A Buffalo stalwart in the manufacturing business, Staub Inc., adds 3D printing to the mix with its eye on the future of its industry. Staub routinely produces over 100,000 parts weekly. With that kind of production line in use already taking advantage of the most modern technology, Staub founder Tony Staub understands the need to incorporate 3D printing. By integrating 3D printed parts into the production process, the company can present prototypes to potential customers and it can do its own tinkering before costly traditional manufacturing.
Staub has a history of backing cutting edge technology. While on the production floor, he pointed out a machine that produces non-stop, a technology he promoted in the early 90s. The company understands the direction manufacturing, from industrial to medical as Staub produces, has begun to take. “Everybody needs 3D printed parts,” Tony said. “And if they don’t need them they’re going to need them.”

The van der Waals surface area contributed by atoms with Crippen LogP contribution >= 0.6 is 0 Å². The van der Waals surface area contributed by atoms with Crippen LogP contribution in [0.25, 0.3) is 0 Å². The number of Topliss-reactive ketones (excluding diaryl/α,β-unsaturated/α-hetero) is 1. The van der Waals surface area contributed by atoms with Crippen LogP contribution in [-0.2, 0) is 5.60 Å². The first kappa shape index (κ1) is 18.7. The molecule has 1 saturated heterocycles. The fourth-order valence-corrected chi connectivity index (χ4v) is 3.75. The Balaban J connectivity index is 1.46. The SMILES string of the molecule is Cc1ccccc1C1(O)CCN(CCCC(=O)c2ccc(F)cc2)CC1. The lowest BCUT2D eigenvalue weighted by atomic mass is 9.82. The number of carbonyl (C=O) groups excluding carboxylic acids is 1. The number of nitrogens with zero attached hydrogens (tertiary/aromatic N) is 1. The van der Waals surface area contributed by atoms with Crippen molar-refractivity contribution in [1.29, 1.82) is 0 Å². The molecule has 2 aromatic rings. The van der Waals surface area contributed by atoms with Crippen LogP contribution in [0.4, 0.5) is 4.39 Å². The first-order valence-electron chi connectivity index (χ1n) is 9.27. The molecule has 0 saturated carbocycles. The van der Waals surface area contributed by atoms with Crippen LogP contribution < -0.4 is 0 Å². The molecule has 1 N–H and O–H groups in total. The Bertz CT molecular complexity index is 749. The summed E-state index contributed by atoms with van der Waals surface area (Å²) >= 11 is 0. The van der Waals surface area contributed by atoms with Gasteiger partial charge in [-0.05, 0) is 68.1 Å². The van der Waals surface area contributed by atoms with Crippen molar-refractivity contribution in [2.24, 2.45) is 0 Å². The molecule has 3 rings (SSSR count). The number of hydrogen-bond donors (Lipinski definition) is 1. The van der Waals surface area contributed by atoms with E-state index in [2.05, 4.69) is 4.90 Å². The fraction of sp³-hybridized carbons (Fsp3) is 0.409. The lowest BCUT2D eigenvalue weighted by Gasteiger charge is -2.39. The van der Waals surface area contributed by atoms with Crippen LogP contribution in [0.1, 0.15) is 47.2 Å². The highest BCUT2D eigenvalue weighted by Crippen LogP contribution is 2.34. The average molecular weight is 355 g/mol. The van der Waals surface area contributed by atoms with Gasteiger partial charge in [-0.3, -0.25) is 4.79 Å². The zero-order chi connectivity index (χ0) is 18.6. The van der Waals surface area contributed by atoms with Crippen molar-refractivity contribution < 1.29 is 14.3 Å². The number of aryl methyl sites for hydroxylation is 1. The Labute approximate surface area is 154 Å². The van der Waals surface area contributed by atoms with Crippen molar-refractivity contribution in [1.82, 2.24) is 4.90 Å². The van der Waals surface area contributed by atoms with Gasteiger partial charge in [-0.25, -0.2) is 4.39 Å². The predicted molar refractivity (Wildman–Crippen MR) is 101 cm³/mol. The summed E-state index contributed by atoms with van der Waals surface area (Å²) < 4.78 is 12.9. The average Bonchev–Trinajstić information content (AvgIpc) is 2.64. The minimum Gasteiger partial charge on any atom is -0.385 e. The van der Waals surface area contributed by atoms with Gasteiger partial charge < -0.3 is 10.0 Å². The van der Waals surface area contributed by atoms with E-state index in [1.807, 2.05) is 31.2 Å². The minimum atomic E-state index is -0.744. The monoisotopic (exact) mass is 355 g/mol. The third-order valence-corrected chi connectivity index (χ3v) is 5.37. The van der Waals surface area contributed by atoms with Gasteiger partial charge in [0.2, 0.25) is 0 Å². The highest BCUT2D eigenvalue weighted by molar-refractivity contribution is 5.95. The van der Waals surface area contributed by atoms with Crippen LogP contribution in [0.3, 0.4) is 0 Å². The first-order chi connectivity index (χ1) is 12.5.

The new process involving 3D printing has created a new and more effective business model. Staub explained part of the process that has become cost and time effective. “So if we can build a prototype, we can show a customer what his part is going to look like,” he said. “It’s more likely we have a shot at doing the production.”
Using high-end 3D printers and adapting to this new strategy promises to be a boon for Staub. There is a calm in Tony Staub’s demeanor coupled with a confidence one has when the chosen path appears to be gilded. 3D printing is a part of manufacturing, an integral part, and Staub Inc., like some companies before it and many more to come, recognizes and embraces what the future holds.